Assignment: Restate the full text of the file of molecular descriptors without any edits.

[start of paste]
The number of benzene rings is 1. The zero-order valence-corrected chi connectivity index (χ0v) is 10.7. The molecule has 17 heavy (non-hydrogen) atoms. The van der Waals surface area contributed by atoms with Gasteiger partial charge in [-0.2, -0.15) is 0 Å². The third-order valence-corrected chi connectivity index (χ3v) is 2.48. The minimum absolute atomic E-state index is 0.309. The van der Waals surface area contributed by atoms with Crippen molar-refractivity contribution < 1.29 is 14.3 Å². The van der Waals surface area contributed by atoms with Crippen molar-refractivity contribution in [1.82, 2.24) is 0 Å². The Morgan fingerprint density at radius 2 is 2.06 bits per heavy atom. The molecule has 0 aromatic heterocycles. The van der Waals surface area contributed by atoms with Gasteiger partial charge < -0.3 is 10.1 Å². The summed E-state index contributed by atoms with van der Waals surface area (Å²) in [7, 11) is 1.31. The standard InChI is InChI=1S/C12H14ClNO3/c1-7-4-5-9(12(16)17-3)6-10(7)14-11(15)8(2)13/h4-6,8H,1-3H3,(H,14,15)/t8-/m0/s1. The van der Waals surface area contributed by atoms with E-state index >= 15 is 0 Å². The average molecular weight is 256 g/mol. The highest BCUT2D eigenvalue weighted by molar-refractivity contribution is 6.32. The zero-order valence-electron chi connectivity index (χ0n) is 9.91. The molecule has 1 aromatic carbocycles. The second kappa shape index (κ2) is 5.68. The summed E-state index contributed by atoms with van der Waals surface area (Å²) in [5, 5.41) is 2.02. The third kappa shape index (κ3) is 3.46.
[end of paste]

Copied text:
The number of benzene rings is 1. The zero-order valence-corrected chi connectivity index (χ0v) is 10.7. The molecule has 17 heavy (non-hydrogen) atoms. The van der Waals surface area contributed by atoms with Gasteiger partial charge in [-0.2, -0.15) is 0 Å². The third-order valence-corrected chi connectivity index (χ3v) is 2.48. The minimum absolute atomic E-state index is 0.309. The van der Waals surface area contributed by atoms with Crippen molar-refractivity contribution < 1.29 is 14.3 Å². The van der Waals surface area contributed by atoms with Crippen molar-refractivity contribution in [1.82, 2.24) is 0 Å². The Morgan fingerprint density at radius 2 is 2.06 bits per heavy atom. The molecule has 0 aromatic heterocycles. The van der Waals surface area contributed by atoms with Gasteiger partial charge < -0.3 is 10.1 Å². The summed E-state index contributed by atoms with van der Waals surface area (Å²) in [7, 11) is 1.31. The standard InChI is InChI=1S/C12H14ClNO3/c1-7-4-5-9(12(16)17-3)6-10(7)14-11(15)8(2)13/h4-6,8H,1-3H3,(H,14,15)/t8-/m0/s1. The van der Waals surface area contributed by atoms with E-state index >= 15 is 0 Å². The average molecular weight is 256 g/mol. The highest BCUT2D eigenvalue weighted by molar-refractivity contribution is 6.32. The zero-order valence-electron chi connectivity index (χ0n) is 9.91. The molecule has 1 aromatic carbocycles. The second kappa shape index (κ2) is 5.68. The summed E-state index contributed by atoms with van der Waals surface area (Å²) in [5, 5.41) is 2.02. The third kappa shape index (κ3) is 3.46.